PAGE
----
A Method To Give A Goose To Your Geese - Part 2

By Larry Gilhuly, director, Northwest Region
February 3, 2011

Every now and then a unique idea is found while visiting golf courses.  During a USGA Turf Advisory Service visit to Waverley Country Club last year, a high-powered, hand-held laser for harassing Canada geese was discussed (March 24, 2010 regional update).  The results at this course and at many other courses were very positive.  It was an effective, quick-control method to annoy migratory geese under different conditions (dawn, dusk and cloudy days) from distances even greater than 300 yards.  The birds are not harmed, but they are easily spooked by the laser’s green light.  However, permanent or nesting birds, especially Canada geese, couldn’t care less about ‘seeing the light’ and simply do not react to harassment efforts, regardless of daylight.  Although other techniques are advised for these damaging and persistent birds, how is it that this effective method of bird intimidation has worked for crows and American widgeon? 

Canterwood Golf &Country Club has been home to large crow populations, and even larger migratory American widgeons, since the time it was built in the late 1980’s.  The golf course is routinely rated as one of the best in Washington; however, the condition of the fairways and roughs near the six golf course lakes have been devastated from November thru February by hundreds of migratory American widgeons.  Despite the best efforts of dogs, noisemakers and harassment methods by Scott Young, CGCS, and his staff, these difficult-to-remove birds remained a problem, especially after the maintenance staff had finished their day.  While the birds readily are spooked into any body of water by golfers, the birds simply return to prime eating areas and leave behind their undesired calling card.  That was until the introduction of a hand-held laser, along with one more tool that works every time in daylight situations – a radio-controlled boat.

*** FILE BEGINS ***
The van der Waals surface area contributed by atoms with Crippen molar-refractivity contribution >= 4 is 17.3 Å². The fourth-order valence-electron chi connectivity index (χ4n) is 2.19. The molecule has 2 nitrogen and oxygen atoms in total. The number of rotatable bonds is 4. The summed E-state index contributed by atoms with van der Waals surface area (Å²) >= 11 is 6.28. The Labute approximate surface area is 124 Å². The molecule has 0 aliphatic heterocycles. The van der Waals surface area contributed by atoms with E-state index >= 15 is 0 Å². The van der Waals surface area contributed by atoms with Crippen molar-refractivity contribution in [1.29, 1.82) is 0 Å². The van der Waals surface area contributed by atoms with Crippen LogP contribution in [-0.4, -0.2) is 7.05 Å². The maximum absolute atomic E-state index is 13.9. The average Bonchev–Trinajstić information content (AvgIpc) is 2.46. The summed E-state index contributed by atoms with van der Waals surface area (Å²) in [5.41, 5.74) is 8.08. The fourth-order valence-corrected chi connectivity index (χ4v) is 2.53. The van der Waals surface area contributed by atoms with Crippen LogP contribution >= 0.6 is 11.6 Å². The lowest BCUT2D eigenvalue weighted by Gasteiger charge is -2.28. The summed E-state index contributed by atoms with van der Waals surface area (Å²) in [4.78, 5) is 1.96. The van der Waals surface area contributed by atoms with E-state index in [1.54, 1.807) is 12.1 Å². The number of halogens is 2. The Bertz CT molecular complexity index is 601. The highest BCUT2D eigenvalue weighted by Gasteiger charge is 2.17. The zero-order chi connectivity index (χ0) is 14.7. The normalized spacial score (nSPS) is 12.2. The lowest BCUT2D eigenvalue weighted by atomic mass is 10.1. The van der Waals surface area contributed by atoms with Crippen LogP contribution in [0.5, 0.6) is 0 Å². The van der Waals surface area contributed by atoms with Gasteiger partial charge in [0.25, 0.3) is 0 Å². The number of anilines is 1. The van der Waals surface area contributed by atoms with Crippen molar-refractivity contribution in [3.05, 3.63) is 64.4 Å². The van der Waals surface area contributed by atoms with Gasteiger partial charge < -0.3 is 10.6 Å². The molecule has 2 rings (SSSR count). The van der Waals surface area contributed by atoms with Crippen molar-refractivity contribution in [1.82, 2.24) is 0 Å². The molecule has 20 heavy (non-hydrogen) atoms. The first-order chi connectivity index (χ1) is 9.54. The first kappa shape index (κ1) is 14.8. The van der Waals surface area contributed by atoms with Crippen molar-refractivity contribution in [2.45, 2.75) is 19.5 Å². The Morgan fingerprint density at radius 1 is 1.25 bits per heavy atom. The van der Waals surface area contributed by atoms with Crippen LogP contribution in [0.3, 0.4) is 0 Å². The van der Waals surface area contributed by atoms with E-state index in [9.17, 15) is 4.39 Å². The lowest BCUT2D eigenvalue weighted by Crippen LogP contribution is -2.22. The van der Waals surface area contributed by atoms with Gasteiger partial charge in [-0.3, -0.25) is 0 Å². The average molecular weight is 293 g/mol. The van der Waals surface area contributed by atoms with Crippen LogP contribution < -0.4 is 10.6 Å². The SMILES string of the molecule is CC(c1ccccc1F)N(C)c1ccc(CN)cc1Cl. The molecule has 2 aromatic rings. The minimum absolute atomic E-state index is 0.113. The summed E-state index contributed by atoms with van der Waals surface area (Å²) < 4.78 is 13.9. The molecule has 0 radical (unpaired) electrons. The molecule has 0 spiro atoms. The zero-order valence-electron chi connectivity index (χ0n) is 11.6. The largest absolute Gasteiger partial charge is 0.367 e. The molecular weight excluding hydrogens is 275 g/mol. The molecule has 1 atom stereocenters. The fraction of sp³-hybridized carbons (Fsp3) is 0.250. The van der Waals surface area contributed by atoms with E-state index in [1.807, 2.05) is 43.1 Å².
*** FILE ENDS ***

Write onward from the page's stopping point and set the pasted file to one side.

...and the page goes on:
Since early December, the combination of using the laser early in the mornings, the daily use of the laser, the use of boat as groups of birds arrive on sunny days, and the use of the laser in the early evening. These efforts have kept populations to no more than a dozen at this time.  The same type of instant reaction has been noted with the flocks of crows that react to the laser, regardless of the amount of daylight.  They are just a little more vocal in their displeasure!  There is no question that this fast and simple approach is another great tool in the continuing battle with these birds.

Contact:  Larry Gilhuly, lgihuly@usga.org or 253-858-2266


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